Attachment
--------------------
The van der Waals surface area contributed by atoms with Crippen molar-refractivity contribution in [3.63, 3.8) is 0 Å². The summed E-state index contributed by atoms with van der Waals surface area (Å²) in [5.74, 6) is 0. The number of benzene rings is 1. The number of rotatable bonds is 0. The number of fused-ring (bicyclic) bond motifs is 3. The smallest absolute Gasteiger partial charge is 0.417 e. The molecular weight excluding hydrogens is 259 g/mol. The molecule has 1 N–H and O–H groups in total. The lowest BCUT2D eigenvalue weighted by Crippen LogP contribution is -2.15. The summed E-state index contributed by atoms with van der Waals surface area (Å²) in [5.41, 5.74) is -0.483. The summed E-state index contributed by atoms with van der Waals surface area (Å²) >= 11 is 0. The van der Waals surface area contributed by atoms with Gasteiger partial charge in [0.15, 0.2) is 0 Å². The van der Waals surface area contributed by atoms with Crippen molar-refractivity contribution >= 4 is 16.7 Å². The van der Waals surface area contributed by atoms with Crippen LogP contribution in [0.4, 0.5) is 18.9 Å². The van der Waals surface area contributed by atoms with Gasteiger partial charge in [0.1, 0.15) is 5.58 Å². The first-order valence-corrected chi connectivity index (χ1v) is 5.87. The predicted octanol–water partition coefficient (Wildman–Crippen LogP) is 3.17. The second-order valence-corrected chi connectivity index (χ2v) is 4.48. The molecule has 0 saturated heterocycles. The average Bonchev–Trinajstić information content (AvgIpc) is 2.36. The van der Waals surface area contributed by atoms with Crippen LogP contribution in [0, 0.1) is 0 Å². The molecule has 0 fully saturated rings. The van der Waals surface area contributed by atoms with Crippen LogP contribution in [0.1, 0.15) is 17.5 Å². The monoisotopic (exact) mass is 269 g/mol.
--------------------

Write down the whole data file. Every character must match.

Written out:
The van der Waals surface area contributed by atoms with Crippen molar-refractivity contribution in [3.63, 3.8) is 0 Å². The summed E-state index contributed by atoms with van der Waals surface area (Å²) in [5.74, 6) is 0. The number of benzene rings is 1. The number of rotatable bonds is 0. The number of fused-ring (bicyclic) bond motifs is 3. The smallest absolute Gasteiger partial charge is 0.417 e. The molecular weight excluding hydrogens is 259 g/mol. The molecule has 1 N–H and O–H groups in total. The lowest BCUT2D eigenvalue weighted by Crippen LogP contribution is -2.15. The summed E-state index contributed by atoms with van der Waals surface area (Å²) in [5.41, 5.74) is -0.483. The summed E-state index contributed by atoms with van der Waals surface area (Å²) >= 11 is 0. The van der Waals surface area contributed by atoms with Gasteiger partial charge in [0.15, 0.2) is 0 Å². The van der Waals surface area contributed by atoms with Crippen molar-refractivity contribution >= 4 is 16.7 Å². The van der Waals surface area contributed by atoms with Crippen LogP contribution in [0.4, 0.5) is 18.9 Å². The van der Waals surface area contributed by atoms with Gasteiger partial charge in [0.1, 0.15) is 5.58 Å². The first-order valence-corrected chi connectivity index (χ1v) is 5.87. The predicted octanol–water partition coefficient (Wildman–Crippen LogP) is 3.17. The second-order valence-corrected chi connectivity index (χ2v) is 4.48. The molecule has 0 saturated heterocycles. The average Bonchev–Trinajstić information content (AvgIpc) is 2.36. The van der Waals surface area contributed by atoms with Crippen LogP contribution in [0, 0.1) is 0 Å². The molecule has 0 fully saturated rings. The van der Waals surface area contributed by atoms with Crippen LogP contribution in [0.1, 0.15) is 17.5 Å². The monoisotopic (exact) mass is 269 g/mol.